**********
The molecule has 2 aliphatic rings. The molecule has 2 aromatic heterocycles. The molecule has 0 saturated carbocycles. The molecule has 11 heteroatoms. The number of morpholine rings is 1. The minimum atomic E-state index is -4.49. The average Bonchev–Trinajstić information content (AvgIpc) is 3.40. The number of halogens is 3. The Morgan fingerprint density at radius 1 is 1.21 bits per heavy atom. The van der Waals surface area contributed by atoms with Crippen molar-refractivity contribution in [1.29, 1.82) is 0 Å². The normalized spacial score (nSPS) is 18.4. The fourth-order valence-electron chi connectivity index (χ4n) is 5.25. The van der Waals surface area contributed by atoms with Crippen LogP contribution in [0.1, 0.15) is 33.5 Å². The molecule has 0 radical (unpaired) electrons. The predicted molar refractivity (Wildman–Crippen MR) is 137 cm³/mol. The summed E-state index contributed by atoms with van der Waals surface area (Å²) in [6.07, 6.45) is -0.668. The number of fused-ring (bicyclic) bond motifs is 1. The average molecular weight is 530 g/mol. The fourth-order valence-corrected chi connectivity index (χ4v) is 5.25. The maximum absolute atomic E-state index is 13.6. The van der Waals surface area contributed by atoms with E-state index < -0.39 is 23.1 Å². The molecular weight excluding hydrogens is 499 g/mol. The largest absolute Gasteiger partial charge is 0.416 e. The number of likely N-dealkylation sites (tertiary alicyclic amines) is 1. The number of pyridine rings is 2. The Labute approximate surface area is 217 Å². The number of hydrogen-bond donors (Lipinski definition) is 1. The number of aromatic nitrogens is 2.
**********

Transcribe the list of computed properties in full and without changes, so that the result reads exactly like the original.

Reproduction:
The molecule has 2 aliphatic rings. The molecule has 2 aromatic heterocycles. The molecule has 0 saturated carbocycles. The molecule has 11 heteroatoms. The number of morpholine rings is 1. The minimum atomic E-state index is -4.49. The average Bonchev–Trinajstić information content (AvgIpc) is 3.40. The number of halogens is 3. The Morgan fingerprint density at radius 1 is 1.21 bits per heavy atom. The van der Waals surface area contributed by atoms with Crippen molar-refractivity contribution in [1.29, 1.82) is 0 Å². The normalized spacial score (nSPS) is 18.4. The fourth-order valence-electron chi connectivity index (χ4n) is 5.25. The van der Waals surface area contributed by atoms with Crippen LogP contribution in [0.1, 0.15) is 33.5 Å². The molecule has 0 radical (unpaired) electrons. The predicted molar refractivity (Wildman–Crippen MR) is 137 cm³/mol. The summed E-state index contributed by atoms with van der Waals surface area (Å²) in [6.07, 6.45) is -0.668. The number of fused-ring (bicyclic) bond motifs is 1. The average molecular weight is 530 g/mol. The fourth-order valence-corrected chi connectivity index (χ4v) is 5.25. The maximum absolute atomic E-state index is 13.6. The van der Waals surface area contributed by atoms with E-state index < -0.39 is 23.1 Å². The molecular weight excluding hydrogens is 499 g/mol. The largest absolute Gasteiger partial charge is 0.416 e. The number of likely N-dealkylation sites (tertiary alicyclic amines) is 1. The number of pyridine rings is 2. The Labute approximate surface area is 217 Å². The number of hydrogen-bond donors (Lipinski definition) is 1. The number of aromatic nitrogens is 2.